An Introduction to the Chicago Area.
A guidebook perspective.
Native Americans have inhabited the glacier-carved western
shores of Lake Michigan for hundreds of years. French explorers
Marquette and Joliet first brought this region to the attention
of European peoples in the 17th Century, in part because
they were searching for a portage site to create a trade
waterway between the Atlantic Ocean and the Gulf of Mexico.
Jean-Baptiste Point du Sable, of Haiti, was the first individual
with Western ancestry to settle here at the end of the 18th
Century. American settlers followed shortly thereafter,
although many of the first group was slaughtered fleeing
Native American hostiles (in a conflict relating to the
War of 1812) during the so-called Fort Dearborn Massacre.
More settlers followed, and because of rapidly growing
railroad lines as well as speculation about the completion
of the trade canal first envisioned by Marquette and Joliet,
Chicago population increased a hundredfold from the time
it was founded over the course of the 1800s. A devastating
fire, popularized with the myth (now debunked) that it was
started by a cow knocking over a lantern, destroyed much
of the central part of the city in 1871. Within decades,
Chicago had rebuilt and became a marvel known the world
over. In 1893 it hosted the World's Columbian Exposition,
an elegant World's Fair that in many senses represented
the city's finest hour to date.
Organized crime, stirring legends that glorified ruthless
gangsters such as Al Capone, pervaded the 1920s, and social
tensions riddled the city subsequent to the Depression.
Chicago held international sway in the 20th Century mainly
in the context of architecture and commerce. In the national
consciousness, it became associated with memorable sports
teams, bad weather, and tasty deep-dish pizza. Today it
hosts the largest convention center in the world and is
a popular tourist destination. Appealing museums, shops,
and historic buildings give it a winning draw for summer
visitors. Locals enjoy the fashionable Lake Michigan beaches
during the warm months, and seasonal traditions, like Christmastime
festivities, during the much colder remainder of the year.
Favorite nicknames for Chicago are "the Windy City",
the "City of Big Shoulders", and the "Second
viewed from the Sears Tower
Holy Name Cathedral, Near North
A local's perspective.
One epithet of Chicago known better to locals than
to visitors is "City of Neighborhoods". For the
guest, seeing Chicago can become a marathon of packaged
sites, concentrated by guidebooks and city promotions into
a handful of dense areas within what is informally known
as "Tourist Chicago". As with many cities, the
life of locals varies greatly from the brief local experience
of out-of-towners, but in Chicago's case this is particularly
true because the "sights" are isolated in show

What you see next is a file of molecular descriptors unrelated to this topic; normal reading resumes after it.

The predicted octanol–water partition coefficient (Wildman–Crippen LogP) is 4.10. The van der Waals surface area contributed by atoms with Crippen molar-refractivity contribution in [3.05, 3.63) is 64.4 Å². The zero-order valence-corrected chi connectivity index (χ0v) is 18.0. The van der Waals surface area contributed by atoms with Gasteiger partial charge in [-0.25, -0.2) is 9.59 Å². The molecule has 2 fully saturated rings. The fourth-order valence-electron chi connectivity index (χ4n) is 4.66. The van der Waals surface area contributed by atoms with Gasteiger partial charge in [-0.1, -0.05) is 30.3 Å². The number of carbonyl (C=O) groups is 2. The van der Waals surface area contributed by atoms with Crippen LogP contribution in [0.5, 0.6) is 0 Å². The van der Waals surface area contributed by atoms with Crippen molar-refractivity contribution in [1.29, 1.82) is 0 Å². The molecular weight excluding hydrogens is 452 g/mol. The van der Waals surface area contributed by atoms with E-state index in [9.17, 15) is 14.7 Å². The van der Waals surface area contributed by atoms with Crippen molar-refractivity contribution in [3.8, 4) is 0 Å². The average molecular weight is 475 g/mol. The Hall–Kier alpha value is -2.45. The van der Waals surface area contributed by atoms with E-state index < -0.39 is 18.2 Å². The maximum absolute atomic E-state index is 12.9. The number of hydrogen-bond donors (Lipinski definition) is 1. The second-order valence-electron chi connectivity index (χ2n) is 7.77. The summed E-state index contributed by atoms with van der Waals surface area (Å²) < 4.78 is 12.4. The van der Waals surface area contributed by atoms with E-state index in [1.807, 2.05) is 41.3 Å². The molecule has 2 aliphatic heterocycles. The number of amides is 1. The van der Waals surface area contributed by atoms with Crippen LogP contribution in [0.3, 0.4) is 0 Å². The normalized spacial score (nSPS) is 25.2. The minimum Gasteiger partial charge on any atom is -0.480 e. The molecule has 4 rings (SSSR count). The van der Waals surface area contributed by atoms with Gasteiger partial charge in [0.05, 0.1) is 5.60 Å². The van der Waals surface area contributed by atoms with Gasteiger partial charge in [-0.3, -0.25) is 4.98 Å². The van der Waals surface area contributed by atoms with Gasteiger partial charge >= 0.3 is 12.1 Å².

places and the many fascinating features of the hundreds
of other neighborhoods and suburbs frequently go unseen.
Even many locals know only two areas of Chicago well: where
they live and where they work, and perhaps some additional
terrain for entertainment and recreation. What both the
local and the traveler might be missing is that nearly every
pocket of the enormous land area that Greater Chicagoland
covers has something worth seeing in it, in many cases worth
a special trip. Everywhere there are points of interest,
restaurants, shops, places of worship, monuments, museums,
venues, parklands, and recreational facilities to be found.
Why not explore them? WildOnions.org will show you how.
Sometimes, however, we don't have as much time as we would
like to chart new terrain; sometimes day-to-day life takes
up every spare moment we have. With that in mind, WildOnions.org
also features everything you'll want to know about how to
make the most out of the area you're living in, working
in, or visiting, or which you will be soon. Life's essentials,
from supermarkets to services, from restaurants to movie
theaters: it's all waiting for you. And it's here on WildOnions.
What you'll find on WildOnions.org.
Whether you've lived in the Chicago area all of your life or are
considering visiting for the first time, it's always useful to
have resources. There are many ways to learn about the city, and
what could be more convenient than an all-in-one Internet information
source? Of course no single place can offer you access to every
address, experience, or opinion that relates to Chicago - but
at WildOnions.org, we're working to give as much of the best that's
available, as efficiently organized as practicable.
WildOnions is an online guidebook, a business directory, and
a source of valuable commentary, all in one location. The places
we feature are hand-selected by our editors, and our copy is not
written or endorsed by advertisers. Our clearly-indicated advertising
links are drawn from a pool of quality sponsors who want to let
you know they're there for you to discover and enjoy. At the WildOnions
Chicagoland Tapestry, you'll find an exciting graphic interface
for our site, which is chock-full of every kind of useful Chicagoland
information. To learn more about WildOnions.org, visit our WildOnions
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